Although the somatoform diagnoses ended up being the result of a clerical error, I still felt pretty defensive and broken over the whole ordeal. I thought to myself, after all this – after all that I’ve been through and how hard I had to fight for a diagnosis; all the tests, all the doctors, and all the failed treatment and medications that have literally made me sick or have taken away years from my life – how dare anybody  [anybody meaning the doctor in this case] question my authenticity or call me a liar – how dare he do that to me! Obviously, this hurts me far more than I can express, I also knew I shouldn’t have been that angry over it either. I knew (and my other doctors knew) that this diagnosis wasn’t correct but I was angry nonetheless. I mean, I was really, really angry and spiteful about it. More importantly, I was hurt by the idea that I needed to “prove myself” once again. It’s so exhausting having to explain yourself over and over, while also feeling ignored at the same time.

I wish that I could say that this all gets better with time but I honestly don’t think that I’m in a “good enough” place to really make a fair judgment on this as of yet. All I can say to anyone reading this – or anyone still awaiting a diagnosis – is to learn how to trust your instincts and then follow it with your whole heart, particularly when it comes to your own health and the presentation of symptoms. Whether you’re dealing with physiological symptoms or psychological symptoms (or perhaps even both), please do yourself a favor and trust yourself because it’s these instincts that will ultimately guide you to where you need to go and how you need to get there. You can (and will) make it through this mess – that I can promise. It’ll just take everything you’ve got and you’ll have to fight twice as hard to simply get your doctors to listen.”

Gut instinct is really the key here because it is an adaptive, biological response in the body whose sole purpose is to keep us alive. It goes back to that whole automatic-autonomic response thing that we all have hidden deep inside us somewhere that ultimately drives a person’s will to survive. And, at the end of the day, isn’t that what life is all about? Learning how to survive, despite the danger?

Just checking in

Hey everyone.  Just checking in with my readers. 

How is everyone?

I’ve been missing you and writing  so much lately.

I apologize for my delayed absence, but I haven’t been feeling well since I started tapering off my meds for the next round of medical testing.  It’s been hard even getting to my appointments,  let alone everything else.  Hopefully, I’ll have a lot more to update here soon. Thanks for sticking with me.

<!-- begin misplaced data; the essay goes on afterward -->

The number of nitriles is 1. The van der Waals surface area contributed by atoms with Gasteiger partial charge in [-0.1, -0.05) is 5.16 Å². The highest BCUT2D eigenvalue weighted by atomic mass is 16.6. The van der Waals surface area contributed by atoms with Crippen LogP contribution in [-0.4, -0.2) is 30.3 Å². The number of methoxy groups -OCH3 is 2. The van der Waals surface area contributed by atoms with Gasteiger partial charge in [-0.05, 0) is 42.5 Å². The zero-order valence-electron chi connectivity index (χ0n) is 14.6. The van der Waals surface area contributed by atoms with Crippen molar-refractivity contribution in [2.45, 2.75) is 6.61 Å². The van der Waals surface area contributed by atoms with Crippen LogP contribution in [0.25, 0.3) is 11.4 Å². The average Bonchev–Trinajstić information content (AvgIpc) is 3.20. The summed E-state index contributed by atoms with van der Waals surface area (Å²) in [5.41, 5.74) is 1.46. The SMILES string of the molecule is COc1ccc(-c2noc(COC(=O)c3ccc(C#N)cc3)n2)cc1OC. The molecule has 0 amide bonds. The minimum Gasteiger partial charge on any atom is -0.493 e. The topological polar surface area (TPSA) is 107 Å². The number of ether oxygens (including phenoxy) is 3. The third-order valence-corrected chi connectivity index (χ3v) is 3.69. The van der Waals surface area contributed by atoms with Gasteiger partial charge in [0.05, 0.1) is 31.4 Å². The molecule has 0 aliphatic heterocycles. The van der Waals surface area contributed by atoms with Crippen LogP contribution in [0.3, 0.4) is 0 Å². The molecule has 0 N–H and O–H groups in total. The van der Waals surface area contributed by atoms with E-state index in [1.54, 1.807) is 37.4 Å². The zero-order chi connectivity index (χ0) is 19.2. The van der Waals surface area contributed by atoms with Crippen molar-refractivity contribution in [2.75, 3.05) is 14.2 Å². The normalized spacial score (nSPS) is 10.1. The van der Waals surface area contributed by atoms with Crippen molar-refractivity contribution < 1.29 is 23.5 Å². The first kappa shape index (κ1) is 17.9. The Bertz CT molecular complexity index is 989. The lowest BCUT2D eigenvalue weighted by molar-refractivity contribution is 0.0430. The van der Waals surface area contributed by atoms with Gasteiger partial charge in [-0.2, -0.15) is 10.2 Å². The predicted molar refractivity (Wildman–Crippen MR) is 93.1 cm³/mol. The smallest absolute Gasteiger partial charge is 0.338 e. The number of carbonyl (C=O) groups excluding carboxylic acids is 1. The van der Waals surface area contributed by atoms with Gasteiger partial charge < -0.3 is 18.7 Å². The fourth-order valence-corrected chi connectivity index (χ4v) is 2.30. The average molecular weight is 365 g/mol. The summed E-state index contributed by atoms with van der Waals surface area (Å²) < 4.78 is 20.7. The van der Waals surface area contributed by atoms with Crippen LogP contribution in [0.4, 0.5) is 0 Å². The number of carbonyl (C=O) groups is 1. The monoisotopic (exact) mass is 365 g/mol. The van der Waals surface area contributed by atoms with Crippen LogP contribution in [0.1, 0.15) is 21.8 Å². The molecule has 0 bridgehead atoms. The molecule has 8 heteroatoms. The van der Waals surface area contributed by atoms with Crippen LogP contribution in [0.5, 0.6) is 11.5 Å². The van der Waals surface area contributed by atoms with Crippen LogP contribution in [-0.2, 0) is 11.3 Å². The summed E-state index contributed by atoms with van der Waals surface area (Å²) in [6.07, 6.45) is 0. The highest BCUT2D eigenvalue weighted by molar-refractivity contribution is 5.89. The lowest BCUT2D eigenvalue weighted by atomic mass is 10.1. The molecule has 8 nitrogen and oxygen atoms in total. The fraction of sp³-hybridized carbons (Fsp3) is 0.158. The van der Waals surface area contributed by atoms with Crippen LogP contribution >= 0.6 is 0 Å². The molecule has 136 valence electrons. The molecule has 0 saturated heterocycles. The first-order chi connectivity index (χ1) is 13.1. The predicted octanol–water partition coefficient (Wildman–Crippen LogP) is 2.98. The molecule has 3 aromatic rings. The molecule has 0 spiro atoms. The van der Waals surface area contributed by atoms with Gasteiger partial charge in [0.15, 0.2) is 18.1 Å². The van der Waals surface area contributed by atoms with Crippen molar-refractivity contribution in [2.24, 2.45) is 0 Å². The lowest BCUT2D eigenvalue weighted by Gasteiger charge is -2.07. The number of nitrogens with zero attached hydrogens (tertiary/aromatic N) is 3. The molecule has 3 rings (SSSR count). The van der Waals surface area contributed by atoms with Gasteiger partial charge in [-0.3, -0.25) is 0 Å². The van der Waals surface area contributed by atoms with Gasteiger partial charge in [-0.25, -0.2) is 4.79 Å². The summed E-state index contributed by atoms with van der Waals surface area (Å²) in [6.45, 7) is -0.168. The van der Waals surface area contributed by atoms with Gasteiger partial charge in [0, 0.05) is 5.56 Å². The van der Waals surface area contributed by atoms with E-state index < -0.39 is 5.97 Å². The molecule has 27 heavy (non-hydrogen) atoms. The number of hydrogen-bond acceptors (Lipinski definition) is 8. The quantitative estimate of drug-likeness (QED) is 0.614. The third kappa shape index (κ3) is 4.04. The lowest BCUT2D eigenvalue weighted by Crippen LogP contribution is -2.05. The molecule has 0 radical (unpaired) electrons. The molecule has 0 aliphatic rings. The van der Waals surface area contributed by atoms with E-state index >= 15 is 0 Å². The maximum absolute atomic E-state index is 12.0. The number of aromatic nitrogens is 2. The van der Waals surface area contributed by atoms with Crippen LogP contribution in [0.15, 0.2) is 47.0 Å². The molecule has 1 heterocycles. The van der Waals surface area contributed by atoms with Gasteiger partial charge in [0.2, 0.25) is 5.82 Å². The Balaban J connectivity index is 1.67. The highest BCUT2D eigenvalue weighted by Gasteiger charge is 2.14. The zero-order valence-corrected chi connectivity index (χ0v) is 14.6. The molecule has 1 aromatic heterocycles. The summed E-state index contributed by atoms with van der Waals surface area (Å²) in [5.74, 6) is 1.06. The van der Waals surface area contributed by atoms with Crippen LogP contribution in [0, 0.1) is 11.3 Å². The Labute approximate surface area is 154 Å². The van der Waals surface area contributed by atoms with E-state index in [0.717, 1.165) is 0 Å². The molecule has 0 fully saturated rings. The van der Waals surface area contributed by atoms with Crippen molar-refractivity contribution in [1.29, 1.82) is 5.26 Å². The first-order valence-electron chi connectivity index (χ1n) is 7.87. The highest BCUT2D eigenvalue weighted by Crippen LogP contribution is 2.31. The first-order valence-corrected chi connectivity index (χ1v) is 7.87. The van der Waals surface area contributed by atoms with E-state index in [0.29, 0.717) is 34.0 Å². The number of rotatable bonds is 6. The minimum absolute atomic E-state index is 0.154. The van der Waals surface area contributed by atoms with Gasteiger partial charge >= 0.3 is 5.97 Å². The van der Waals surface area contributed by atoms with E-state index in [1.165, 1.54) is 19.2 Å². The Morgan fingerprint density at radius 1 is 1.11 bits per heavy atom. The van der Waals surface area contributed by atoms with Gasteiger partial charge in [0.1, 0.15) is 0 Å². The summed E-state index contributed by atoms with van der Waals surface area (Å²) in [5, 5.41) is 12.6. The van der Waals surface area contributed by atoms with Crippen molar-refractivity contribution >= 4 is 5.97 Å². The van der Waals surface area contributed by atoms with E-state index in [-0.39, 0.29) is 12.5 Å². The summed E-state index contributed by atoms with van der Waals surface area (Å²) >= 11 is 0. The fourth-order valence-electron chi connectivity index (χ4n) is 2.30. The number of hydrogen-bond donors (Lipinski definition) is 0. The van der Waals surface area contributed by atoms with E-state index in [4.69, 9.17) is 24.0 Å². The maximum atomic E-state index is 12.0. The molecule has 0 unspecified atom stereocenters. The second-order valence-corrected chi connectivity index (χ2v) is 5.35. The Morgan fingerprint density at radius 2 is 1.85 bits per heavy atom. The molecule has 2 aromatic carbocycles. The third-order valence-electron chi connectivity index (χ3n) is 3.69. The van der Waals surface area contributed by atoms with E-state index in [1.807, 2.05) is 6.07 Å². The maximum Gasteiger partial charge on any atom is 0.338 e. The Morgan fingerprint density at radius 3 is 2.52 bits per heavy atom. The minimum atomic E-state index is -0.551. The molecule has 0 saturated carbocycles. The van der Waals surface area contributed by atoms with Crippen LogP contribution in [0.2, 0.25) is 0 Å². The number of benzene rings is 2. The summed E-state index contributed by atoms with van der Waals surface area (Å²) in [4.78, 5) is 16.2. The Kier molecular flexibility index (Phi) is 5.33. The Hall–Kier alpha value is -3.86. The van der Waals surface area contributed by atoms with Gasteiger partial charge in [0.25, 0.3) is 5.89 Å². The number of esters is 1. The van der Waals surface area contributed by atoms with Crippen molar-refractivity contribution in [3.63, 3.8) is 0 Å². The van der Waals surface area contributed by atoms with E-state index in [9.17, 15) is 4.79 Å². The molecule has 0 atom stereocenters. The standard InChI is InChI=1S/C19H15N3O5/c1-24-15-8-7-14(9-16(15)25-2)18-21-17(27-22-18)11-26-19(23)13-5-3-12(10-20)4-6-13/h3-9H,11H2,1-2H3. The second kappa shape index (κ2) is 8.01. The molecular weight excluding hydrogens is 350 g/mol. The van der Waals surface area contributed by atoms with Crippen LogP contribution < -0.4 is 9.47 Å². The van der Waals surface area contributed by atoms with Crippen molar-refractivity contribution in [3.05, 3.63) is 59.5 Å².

Sincerely,
The Undiagnosed Warrior

Quick Update On The New Year

Hello, Everyone.

Sorry that I’ve been M.I.A. lately, but (as per usual) everything has been hectic once again. However, I wanted to check in with you all and provide some updates as to what’s been going on in my life and with my health.

First off, thank you to everyone who has followed along with my blog this past year and to all the new readers who have spent time browsing and viewing everything I have put up on the blog (especially those from the Nutcracker Syndrome Group Facebook Page- and thank you to Margreta for her wonderful research skills and for finding/linking to my page). I have a lot of great information currently saved that just needs to be edited and posted, so hopefully all of that will be up live on the page here soon. Also, this week is super exciting because it’s the 7th Annual Wear Purple Day Event for SMA Syndrome Awareness but more about that later (see details below).

As most of you know, right before the holidays I took a short break from medical testing, doctors appointments, and school. 3-weeks off?!?!?! While I was hoping to be super productive and get so much done during this time, I sadly spent almost my entire break in bed as I was knocked down hard by an extreme flare that -even now- I’m still not completely over. It’s been an awful couple of months for sure and most of my days have been spent sleeping rather than doing much of anything else. Quite disappointing. Then with school and appointments starting back up, I already feel like I am so far behind on everything.  Not to mention, I’ve  had a couple hard blows from some of my doctors and with my disability claims already this year. So, needless to say, 2016 has been far from a perfect start. Likewise, it hasn’t been overly exciting either.

At the beginning of January, I submitted the last of the documents that were requested for converting my short-term disability plan into long-term, although my STD claim ended the first week of December and I have yet to hear anything in regards to a decision. I do know that they sent my case for medical review and I’m guessing that’s not a good sign in terms of getting approval. I knew when I received the other denial letter from my first STD case that they were setting up to deny my long-term (or, at least, it seems like it anyway). Financially it’s been tough, but somehow we’re making it through – at least, for now.